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|Violence in Central America|
|News Releases - General Info|
|Written by Grassley Press|
|Thursday, 22 September 2011 14:51|
Feinstein, Grassley Release Senate Caucus on International Narcotics Control
Report on Central America Violence
Outlines strategies for Congress, administration to help reduce violence, improve security in Central America
Washington—U.S. Senators Dianne Feinstein (D-Calif.) and Chuck Grassley (R-Iowa), co-chairs of the Senate Caucus on International Narcotics Control, today released Responding to Violence in Central America, a new report outlining key steps that the United States can take to support Central America to help reduce escalating drug-related violence.
The murder rates in Central America last year were significantly higher than Mexico. In 2010, there were 18 homicides per 100,000 people in Mexico. In comparison, there were 50 murders per 100,000 people in Guatemala, 66 in El Salvador and 77 in Honduras.
“Violence in Central America has reached crisis levels as drug trafficking organizations, youth gangs and other illegal criminal groups take advantage of weak governance and underperforming justice systems,” said Senator Feinstein. “Like Mexico, Central America’s location between the world’s largest producers of illicit drugs in South America and the world’s largest drug consuming nation in the United States makes it particularly vulnerable to drug traffickers. It will only escalate if we do not take action.”
“The violence in Central America is beyond what anyone can imagine,” said Senator Grassley. “This report recognizes the proliferation of the Mexican drug cartels seeking to expand into Central America and the impact that has on the citizens in Central America, Mexico and the United States. In addition, the report discusses steps that the United States can take to help the Central American nations stand on their feet to combat the drug cartels that are seeking to expand into areas where the governments are unable to respond. It’s also important to recognize the economic situation facing our own country, so we pay special attention to focus on ways where we can have great influence with as little fiscal effect as possible.”
The report recommends:
Expand Vetted Units
• Expansion of vetted law enforcement units which work with the Drug Enforcement Administration—known as Sensitive Investigative Units—to all seven countries in Central America.
• Vetted units provide a trusted partner to U.S. law enforcement in countries where corruption is often rampant.
Speed up Security Assistance
• Speed up the arrival of security assistance by the State Department to Central America by changing it from being managed remotely by the U.S. Embassy in Mexico to allowing it to be managed directly by each of the U.S. embassies in Central America.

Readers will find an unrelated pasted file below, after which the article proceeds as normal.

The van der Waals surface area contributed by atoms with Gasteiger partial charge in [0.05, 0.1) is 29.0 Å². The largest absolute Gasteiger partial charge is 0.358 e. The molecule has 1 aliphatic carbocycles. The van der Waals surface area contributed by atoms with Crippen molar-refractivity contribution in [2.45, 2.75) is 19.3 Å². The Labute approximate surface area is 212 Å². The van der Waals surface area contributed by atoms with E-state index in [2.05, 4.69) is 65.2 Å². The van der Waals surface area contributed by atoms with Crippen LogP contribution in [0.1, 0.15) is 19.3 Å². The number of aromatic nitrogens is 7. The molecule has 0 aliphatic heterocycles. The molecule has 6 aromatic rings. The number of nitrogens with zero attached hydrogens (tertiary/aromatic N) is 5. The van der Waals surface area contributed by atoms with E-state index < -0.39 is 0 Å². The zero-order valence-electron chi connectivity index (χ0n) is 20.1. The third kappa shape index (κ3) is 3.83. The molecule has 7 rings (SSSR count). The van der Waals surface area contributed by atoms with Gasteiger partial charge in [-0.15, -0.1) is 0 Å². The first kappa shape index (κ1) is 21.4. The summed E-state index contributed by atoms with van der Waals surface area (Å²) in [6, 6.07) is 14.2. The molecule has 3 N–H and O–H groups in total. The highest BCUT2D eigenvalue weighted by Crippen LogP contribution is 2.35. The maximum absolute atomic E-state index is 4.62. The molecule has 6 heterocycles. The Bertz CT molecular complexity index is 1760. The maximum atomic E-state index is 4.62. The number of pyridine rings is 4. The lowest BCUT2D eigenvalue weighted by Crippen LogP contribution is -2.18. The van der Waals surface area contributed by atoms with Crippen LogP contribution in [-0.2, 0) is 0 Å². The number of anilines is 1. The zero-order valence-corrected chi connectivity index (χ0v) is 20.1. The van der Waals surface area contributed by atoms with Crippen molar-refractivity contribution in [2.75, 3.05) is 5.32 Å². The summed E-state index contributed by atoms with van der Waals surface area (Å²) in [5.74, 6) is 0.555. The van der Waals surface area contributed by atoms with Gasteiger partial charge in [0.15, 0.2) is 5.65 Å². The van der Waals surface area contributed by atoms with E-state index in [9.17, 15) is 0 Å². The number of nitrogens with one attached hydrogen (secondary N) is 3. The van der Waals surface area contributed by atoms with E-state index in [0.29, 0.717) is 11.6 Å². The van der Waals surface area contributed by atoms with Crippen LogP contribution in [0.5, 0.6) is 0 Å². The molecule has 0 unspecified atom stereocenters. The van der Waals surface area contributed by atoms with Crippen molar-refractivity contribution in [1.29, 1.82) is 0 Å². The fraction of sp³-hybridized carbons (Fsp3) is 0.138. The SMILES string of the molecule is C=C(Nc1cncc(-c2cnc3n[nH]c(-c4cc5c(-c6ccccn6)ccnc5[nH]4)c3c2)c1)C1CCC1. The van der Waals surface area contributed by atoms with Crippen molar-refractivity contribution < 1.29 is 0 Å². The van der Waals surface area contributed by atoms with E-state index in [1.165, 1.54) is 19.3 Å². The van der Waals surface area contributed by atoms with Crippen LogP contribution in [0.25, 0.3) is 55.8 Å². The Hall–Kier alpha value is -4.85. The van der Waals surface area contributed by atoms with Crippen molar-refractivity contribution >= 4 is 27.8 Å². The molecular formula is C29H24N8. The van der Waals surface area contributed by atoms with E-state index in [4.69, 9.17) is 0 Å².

Increase Drug Traffickers’ Extraditions
• Increase the extradition to the United States of Central America nationals who are involved in international drug trafficking.
• Currently, Panama, Honduras and Costa Rica will not extradite their nationals to the United States.
• Extradition from Mexico to the United States has been a critical tool in combating Mexican drug trafficking organizations. Bringing these fugitives to the United States for prosecution ensures that they cannot evade justice through bribes or threats of violence in their home countries.
Support Witness, Judge and Prosecutor Protection Programs
• Use existing State Department and USAID funds to provide support for witness, judge and prosecutor protection programs in Central America.
• Far too often, witnesses in Central America are afraid to testify at hearings because of corruption in the judicial system and fear of retaliation. Judges and prosecutors are equally afraid to pursue cases against high-profile criminals.
Map Sources of Violence
• Map the causes and sources of violence in the region. Without a clear understanding of the causes and sources of violence, it will be difficult to provide relevant solutions to the security situation in Central America.
Reduce the U.S. Demand for Drugs
• Senators Feinstein and Grassley and have asked the Government Accountability Office to conduct a study to evaluate the successes and shortcomings of drug prevention and treatment programs in the United States.
• Drug consumption in the United States fuels violence in Central America. The United States continues to be the world’s largest consumer of illegal drugs. The 2010 National Survey on Drug Use and Health found that 22.6 million Americans aged 12 or older were current illegal drug users.
The report is endorsed by all seven members of the Senate Caucus on International Narcotics Control and makes several recommendations based on information gathered through visits to Guatemala and Honduras, briefings, interviews and a review of documents from government and non-government experts.
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